London is the capital and largest city of both England and the United Kingdom, as well as the largest city within the European Union. Standing on the River Thames in the south-east of England, at the head of its 50-mile (80 km) estuary leading to the North Sea, London has been a major settlement for two millennia. Londinium was founded by the Romans. The City of London, London's ancient core − an area of just 1.12 square miles (2.9 km2) and colloquially known as the Square Mile − retains boundaries that follow closely its medieval limits. The City of Westminster is also an Inner London borough holding city status. Greater London is governed by the Mayor of London and the London Assembly.
Abu Ghraib prison is a prison complex in Abu Ghraib, Iraq, located 32 kilometers (20 mi) west of Baghdad. Abu Ghraib prison was opened in the 1950s and served as a maximum-security prison with torture, weekly executions, and vile living conditions. From the 1980s the prison was used by Saddam Hussein to hold political prisoners, developing a reputation for torture and extrajudicial killing, and was closed in 2002.
Following a one-day trial behind closed doors, lacking any conclusive evidence of his guilt, Bazoft was convicted and sentenced to death on 10 March 1990.Parish was sentenced to 15 years in prison, but she was released on 16 July 1990 following a plea for clemency from Zambian president Kenneth Kaunda.
Zambia, officially the Republic of Zambia, is a landlocked country in south-central Africa. It neighbours the Democratic Republic of the Congo to the north, Tanzania to the north-east, Malawi to the east, Mozambique to the southeast, Zimbabwe and Botswana to the south, Namibia to the southwest, and Angola to the west. The capital city is Lusaka, located in the south-central part of Zambia. The population is concentrated mainly around Lusaka in the south and the Copperbelt Province to the northwest, the core economic hubs of the country.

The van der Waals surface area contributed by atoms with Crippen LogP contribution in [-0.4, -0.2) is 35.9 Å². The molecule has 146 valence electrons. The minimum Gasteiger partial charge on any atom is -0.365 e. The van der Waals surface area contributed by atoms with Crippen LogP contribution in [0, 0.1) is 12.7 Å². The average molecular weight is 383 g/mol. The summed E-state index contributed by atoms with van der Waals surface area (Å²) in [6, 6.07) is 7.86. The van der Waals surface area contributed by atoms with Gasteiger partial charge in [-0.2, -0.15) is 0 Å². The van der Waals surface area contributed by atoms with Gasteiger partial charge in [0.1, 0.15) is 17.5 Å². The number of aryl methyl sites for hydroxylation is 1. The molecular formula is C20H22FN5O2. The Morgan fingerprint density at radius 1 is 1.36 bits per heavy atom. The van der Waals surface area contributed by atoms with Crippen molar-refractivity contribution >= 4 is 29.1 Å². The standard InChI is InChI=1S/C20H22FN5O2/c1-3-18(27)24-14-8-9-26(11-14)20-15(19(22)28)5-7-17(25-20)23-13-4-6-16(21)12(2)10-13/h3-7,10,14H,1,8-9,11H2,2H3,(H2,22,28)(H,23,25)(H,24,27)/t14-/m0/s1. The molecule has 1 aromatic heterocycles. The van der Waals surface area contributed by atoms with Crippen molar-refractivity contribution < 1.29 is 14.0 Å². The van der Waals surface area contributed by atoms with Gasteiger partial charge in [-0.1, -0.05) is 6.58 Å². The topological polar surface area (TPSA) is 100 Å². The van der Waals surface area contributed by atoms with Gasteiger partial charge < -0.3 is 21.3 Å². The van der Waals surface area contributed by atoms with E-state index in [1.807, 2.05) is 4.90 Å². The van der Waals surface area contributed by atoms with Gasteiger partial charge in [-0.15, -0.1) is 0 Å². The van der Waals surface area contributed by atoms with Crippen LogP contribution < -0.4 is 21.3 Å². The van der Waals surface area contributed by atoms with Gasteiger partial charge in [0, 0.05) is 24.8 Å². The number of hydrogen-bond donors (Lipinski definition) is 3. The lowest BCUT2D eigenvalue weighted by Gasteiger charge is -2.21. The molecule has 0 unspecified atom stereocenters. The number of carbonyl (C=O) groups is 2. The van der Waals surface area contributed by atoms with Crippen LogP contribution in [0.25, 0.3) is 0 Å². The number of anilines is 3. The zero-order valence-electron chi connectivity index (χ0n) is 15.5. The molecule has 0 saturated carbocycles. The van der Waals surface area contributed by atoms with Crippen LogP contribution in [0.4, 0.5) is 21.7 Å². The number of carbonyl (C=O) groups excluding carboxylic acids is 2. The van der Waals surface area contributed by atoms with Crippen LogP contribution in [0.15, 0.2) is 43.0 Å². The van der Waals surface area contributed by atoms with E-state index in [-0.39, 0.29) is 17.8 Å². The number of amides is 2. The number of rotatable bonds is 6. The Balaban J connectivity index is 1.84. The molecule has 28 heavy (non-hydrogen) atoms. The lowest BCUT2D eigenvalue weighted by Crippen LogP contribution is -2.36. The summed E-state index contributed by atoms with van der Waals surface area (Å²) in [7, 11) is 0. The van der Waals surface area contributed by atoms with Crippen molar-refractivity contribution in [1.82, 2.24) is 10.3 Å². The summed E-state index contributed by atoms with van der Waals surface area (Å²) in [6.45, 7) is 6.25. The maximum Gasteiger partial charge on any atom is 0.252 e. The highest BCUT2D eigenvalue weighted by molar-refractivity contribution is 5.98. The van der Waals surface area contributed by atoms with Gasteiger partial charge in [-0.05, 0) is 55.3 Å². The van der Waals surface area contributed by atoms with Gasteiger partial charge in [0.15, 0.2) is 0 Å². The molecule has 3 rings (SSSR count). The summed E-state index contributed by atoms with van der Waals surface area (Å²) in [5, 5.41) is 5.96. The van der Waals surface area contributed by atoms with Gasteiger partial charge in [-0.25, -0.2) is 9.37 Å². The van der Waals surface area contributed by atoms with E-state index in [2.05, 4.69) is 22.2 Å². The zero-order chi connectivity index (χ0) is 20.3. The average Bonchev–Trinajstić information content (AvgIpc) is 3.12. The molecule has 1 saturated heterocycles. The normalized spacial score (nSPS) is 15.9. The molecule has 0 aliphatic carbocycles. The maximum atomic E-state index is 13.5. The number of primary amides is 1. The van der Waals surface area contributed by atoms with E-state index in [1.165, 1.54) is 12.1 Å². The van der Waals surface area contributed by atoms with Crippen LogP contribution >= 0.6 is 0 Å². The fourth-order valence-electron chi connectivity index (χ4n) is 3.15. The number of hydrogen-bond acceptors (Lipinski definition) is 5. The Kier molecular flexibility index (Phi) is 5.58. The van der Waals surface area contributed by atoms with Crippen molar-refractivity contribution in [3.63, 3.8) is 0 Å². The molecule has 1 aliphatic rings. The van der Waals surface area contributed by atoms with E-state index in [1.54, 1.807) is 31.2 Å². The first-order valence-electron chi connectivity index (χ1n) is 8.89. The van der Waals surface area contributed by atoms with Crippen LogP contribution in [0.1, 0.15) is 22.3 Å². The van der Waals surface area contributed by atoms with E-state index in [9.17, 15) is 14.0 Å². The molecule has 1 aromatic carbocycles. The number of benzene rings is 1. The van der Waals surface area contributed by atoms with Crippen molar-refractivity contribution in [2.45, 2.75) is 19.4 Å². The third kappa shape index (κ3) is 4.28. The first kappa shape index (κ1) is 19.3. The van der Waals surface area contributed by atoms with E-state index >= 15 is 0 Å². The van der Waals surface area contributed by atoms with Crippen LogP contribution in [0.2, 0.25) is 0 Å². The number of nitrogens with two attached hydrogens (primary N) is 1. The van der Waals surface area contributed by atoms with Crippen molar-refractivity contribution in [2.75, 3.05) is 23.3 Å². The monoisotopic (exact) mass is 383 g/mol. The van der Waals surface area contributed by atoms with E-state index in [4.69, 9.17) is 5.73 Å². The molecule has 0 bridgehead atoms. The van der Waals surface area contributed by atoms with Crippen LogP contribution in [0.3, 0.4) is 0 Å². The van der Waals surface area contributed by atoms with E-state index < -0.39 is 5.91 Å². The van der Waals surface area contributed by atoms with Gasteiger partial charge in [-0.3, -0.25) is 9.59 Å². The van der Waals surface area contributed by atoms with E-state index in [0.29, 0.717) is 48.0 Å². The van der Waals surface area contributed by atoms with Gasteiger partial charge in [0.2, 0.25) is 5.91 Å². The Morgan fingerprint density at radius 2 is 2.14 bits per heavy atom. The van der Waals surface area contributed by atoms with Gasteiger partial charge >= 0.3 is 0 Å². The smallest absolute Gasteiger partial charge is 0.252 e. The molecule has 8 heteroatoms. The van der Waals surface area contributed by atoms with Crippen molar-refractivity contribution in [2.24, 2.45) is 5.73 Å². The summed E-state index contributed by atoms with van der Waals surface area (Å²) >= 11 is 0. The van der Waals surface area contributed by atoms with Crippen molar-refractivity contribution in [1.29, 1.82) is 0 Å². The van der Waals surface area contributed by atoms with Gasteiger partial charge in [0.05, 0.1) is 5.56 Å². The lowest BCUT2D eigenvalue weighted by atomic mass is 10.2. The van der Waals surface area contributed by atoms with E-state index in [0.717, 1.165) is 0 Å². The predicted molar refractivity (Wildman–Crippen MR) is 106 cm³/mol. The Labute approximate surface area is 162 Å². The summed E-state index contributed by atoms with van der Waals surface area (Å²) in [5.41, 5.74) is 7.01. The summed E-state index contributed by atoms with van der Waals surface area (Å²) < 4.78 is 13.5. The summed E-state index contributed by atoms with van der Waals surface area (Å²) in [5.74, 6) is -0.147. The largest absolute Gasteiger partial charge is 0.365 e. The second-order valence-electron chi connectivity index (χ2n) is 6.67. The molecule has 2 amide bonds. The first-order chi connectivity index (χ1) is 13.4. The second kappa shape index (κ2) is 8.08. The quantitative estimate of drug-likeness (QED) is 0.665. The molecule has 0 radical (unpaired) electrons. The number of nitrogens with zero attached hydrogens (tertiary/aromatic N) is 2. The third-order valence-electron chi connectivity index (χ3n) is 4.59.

Kenneth David Buchizya Kaunda, also known as KK, is a Zambian former politician who served as the first President of Zambia from 1964 to 1991.
International appeals for clemency for Bazoft had no effect. He was not permitted to appeal against his conviction or sentence, and was executed by hanging at 6:30am on 15 March 1990.
His body was placed in a rough wooden crate and despatched to his family in the United Kingdom. Documents seized during the invasion of Iraq in 2003 confirm that Saddam Hussein personally stressed the need for Bazoft's execution to take place before Ramadan (which began that year on 16 March), to quash attempts for clemency by the British government.
Immediately after the execution, the British recalled their ambassador to Iraqand cancelled all ministerial visits, though the Conservative government was not unanimous on the response, with Conservative MPs Rupert Allason and Anthony Beaumont-Dark supporting the Iraqi government response, and Terry Dicks even publicly stating on the day before the execution that Bazoft "deserved to be hanged". Bazoft's story nonetheless triggered widespread outrage in the West and contributed to international isolation of Saddam's regime. Months after the incident, on 2 August 1990, Iraq invaded Kuwait, sparking the first Gulf War.
In 2003, The Observer tracked down Kadem Askar, the colonel in the Iraqi intelligence service who conducted the initial interrogation of Bazoft. He admitted that he knew Bazoft was innocent, but that he was powerless to obstruct Saddam Hussein's orders to have him convicted and executed.That Hussein himself ordered the execution of Bazoft is confirmed in transcripts of taped meetings made by the Hussein regime and seized during the 2003 invasion.